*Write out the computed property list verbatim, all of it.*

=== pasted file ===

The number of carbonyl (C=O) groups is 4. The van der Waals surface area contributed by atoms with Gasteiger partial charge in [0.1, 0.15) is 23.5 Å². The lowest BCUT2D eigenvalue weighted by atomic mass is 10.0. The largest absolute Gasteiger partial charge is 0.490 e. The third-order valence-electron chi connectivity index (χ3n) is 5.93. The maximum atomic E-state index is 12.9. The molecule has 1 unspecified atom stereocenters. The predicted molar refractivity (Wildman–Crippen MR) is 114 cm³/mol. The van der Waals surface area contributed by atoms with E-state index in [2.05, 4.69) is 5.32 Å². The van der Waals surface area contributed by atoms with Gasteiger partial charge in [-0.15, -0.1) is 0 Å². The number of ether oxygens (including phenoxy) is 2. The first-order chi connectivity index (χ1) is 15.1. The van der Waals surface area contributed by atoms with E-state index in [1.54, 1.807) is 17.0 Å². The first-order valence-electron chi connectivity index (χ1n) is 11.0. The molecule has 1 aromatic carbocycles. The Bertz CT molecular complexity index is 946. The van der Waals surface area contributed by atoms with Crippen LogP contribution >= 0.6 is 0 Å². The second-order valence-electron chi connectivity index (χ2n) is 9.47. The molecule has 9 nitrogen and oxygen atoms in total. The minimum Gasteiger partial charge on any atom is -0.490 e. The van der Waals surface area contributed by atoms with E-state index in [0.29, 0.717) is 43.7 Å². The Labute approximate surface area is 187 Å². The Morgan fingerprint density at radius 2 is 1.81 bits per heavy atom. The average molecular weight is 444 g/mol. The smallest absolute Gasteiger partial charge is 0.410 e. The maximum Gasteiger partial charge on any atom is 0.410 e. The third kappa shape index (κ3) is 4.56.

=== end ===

The number of carbonyl (C=O) groups is 4. The van der Waals surface area contributed by atoms with Gasteiger partial charge in [0.1, 0.15) is 23.5 Å². The lowest BCUT2D eigenvalue weighted by atomic mass is 10.0. The largest absolute Gasteiger partial charge is 0.490 e. The third-order valence-electron chi connectivity index (χ3n) is 5.93. The maximum atomic E-state index is 12.9. The molecule has 1 unspecified atom stereocenters. The predicted molar refractivity (Wildman–Crippen MR) is 114 cm³/mol. The van der Waals surface area contributed by atoms with E-state index in [2.05, 4.69) is 5.32 Å². The van der Waals surface area contributed by atoms with Gasteiger partial charge in [-0.15, -0.1) is 0 Å². The number of ether oxygens (including phenoxy) is 2. The first-order chi connectivity index (χ1) is 15.1. The van der Waals surface area contributed by atoms with E-state index in [1.54, 1.807) is 17.0 Å². The first-order valence-electron chi connectivity index (χ1n) is 11.0. The molecule has 1 aromatic carbocycles. The Bertz CT molecular complexity index is 946. The van der Waals surface area contributed by atoms with Crippen LogP contribution >= 0.6 is 0 Å². The second-order valence-electron chi connectivity index (χ2n) is 9.47. The molecule has 9 nitrogen and oxygen atoms in total. The minimum Gasteiger partial charge on any atom is -0.490 e. The van der Waals surface area contributed by atoms with E-state index in [0.29, 0.717) is 43.7 Å². The Labute approximate surface area is 187 Å². The Morgan fingerprint density at radius 2 is 1.81 bits per heavy atom. The average molecular weight is 444 g/mol. The smallest absolute Gasteiger partial charge is 0.410 e. The maximum Gasteiger partial charge on any atom is 0.410 e. The third kappa shape index (κ3) is 4.56.